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The solar wind is strangely attracted to Earth's north pole, and scientists don't know why

The solar wind is strangely attracted to Earth’s north pole, and scientists don’t know why

Probably the most famous finding of Earth’s magnetic field is Aurora borealis And the Astralis (Northern and Southern lights). When charged particles from the solar wind reach Earth magnetic field, They can sometimes produce amazing light shows.

For years now, scientists have believed that the charged particles that cause these displays have been sent in equal numbers toward the North Pole and South Pole.

However, recent research by a team led by scientists from the University of Alberta has shown that there are actually more charged particles heading north than south. The question now is why?

The data used by the scientists were collected by swarm Satellite constellation – a group of 3 satellites that have been monitoring the Earth’s magnetic field since 2013.

One of the things I noticed at the time was that the Earth’s magnetic south pole is “too far from the Earth’s rotational axis than the magnetic north pole.” Evan Bachotin, Lead author of the paper.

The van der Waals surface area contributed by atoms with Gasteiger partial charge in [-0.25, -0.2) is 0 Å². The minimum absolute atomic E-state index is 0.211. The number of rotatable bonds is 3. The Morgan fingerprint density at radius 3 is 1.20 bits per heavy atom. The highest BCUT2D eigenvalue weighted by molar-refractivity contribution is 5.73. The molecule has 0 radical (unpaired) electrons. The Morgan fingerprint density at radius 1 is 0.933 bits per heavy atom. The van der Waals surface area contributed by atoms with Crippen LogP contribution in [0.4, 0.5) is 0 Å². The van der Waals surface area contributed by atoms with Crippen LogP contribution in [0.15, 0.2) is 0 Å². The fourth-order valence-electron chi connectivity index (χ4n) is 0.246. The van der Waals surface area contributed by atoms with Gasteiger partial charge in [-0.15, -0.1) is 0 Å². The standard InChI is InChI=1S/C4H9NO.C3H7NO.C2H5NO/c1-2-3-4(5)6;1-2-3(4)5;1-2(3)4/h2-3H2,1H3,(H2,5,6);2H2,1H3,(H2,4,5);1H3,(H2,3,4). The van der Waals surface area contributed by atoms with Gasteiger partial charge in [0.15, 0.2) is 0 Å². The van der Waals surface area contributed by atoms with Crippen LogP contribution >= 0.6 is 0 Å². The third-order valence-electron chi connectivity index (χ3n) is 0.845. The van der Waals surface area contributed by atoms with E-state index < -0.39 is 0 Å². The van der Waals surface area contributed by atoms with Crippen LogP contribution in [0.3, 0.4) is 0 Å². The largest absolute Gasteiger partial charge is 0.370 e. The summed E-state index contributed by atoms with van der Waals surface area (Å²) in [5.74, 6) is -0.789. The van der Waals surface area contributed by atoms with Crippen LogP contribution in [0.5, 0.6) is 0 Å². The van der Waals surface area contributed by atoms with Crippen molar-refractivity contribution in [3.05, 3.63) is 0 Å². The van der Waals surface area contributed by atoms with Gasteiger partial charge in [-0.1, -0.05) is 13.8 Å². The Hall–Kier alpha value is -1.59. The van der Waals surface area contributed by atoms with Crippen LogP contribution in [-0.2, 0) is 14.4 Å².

This leads to differences in the reflection of a type of electromagnetic wave known as Alvin waves, Which ultimately causes differences in how the north and south poles interact with the solar wind.

This measured asymmetry could mean any number of things. For example, the chemistry that occurs in the upper atmosphere can vary greatly between the north and south poles, which could have significant climate impacts on Earth. But also, it might mean a contradiction between the two auroras.

So far the effects of asymmetry are unclear, and as with almost all good science, it requires further study. Swarm will continue its mission to collect data that will be relevant to solving the puzzle.

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Meanwhile, those of us lucky enough to experience the aurora borealis can continue gazing upwards in wonder, no matter how different they are.

This article was originally published by The universe today. Read the The original article.